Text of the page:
Ready for some numbers? It's time for our weekly stat digs, in which we team with ESPN Stats & Information to find the numbers that matter most for the Texas Longhorns and their next opponent. Because of some technical difficulties, we missed out on this post last week and Texas lost 23-0. So maybe these really do matter. Here are the stats to remember going into Texas' trip to Texas Tech.
This is kind of a complicated statistic, so we will try to explain it as clearly as possible, because it illustrates a peculiar problem.
Texas was shut out for the first time this season a week ago. But these Longhorns had already played a lot of snaps with zero on the scoreboard. They didn't score on their first 50 offensive snaps against BYU. They were scoreless for their first 72 against Baylor, all 52 against Kansas State, and the first 24 against Kansas.
Add every game up and you get a total of 246 snaps this season in which Texas' offense has been playing in a shutout. The Longhorns rank second-worst nationally in that stat behind SMU. They have logged a total of 559 plays this season. So you could technically say there has been a zero on the scoreboard for 44 percent of Texas' offensive snaps.
You can point to several factors for this -- play-calling, execution, finishing drives, line play, a young quarterback, etc. -- but this week, against a Texas Tech team that just gave up the Big 12 single-game scoring record, would be a good time to start reversing that trend.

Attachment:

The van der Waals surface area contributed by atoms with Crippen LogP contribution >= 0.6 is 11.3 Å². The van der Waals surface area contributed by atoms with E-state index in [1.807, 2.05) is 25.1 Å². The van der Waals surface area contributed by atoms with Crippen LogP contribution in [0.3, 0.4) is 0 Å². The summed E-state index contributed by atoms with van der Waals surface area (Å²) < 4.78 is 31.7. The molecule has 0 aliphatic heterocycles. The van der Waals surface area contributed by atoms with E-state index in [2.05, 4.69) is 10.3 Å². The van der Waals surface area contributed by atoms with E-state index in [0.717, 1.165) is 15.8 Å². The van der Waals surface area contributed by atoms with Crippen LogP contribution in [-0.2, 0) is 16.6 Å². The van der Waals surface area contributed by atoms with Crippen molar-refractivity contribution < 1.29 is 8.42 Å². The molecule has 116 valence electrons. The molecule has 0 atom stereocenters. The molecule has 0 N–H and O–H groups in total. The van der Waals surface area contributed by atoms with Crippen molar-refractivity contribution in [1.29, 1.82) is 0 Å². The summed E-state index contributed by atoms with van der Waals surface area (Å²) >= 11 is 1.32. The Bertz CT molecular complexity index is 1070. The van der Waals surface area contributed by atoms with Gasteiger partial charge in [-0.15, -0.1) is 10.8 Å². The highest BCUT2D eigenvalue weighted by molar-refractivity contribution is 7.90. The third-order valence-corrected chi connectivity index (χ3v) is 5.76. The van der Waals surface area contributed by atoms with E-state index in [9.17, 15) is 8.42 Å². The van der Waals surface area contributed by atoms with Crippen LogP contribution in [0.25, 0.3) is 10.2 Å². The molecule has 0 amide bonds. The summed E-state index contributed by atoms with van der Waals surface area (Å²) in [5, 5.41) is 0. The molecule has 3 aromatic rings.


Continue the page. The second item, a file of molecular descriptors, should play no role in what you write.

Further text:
2. 18.6 percent
So Texas has about a 60 percent chance of beating Texas Tech this weekend, according to ESPN FPI projection. A victory this week would put the Longhorns at 4-5 with three games left. But what are their odds of reaching six wins?
According to 10,000 FPI simulations, there is an 18.6 percent chance that Texas finishes 6-6 or better.
Texas will have to pull off one of two difficult feats to get to that six-win goal: either win three in a row, or two of the next three and then an upset of TCU. FPI currently tabs the Horned Frogs' odds of beating Texas in the season finale at about 77 percent.
3. 75 percent
Texas Tech's defensive statistics are about as ugly as you would expect. Run defense and penalties have been two of this team's greatest weaknesses, but there is another flaw just as damaging.
Opposing teams are scoring touchdowns on 75 percent of their trips to the red zone. That rate of 27 touchdowns in 36 red-zone drives ranks second-worst in FBS behind UTEP.
Can Texas take advantage there? The Longhorns rank below-average nationally in red zone efficiency, scoring touchdowns on nearly 59 percent (17/29). And they were abysmal in K-State territory last week. A team that has had so many missed opportunities in 2014 should know by now it must play smart once it reaches the 20.
Three more to remember
Seven: Sacks Texas Tech has allowed in eight games, a rate of less than 2 percent of their snaps. After not getting much push last week, Texas' defensive line needs to challenge this group.
No. 8: Texas still ranks No. 8 nationally in pass defense at 171.4 yards per game and is top-15 in yards per attempt and completion.
23: Total passes Texas Tech freshman quarterback Patrick Mahomes has attempted. Hard to know what to expect from him if he does get the start Saturday.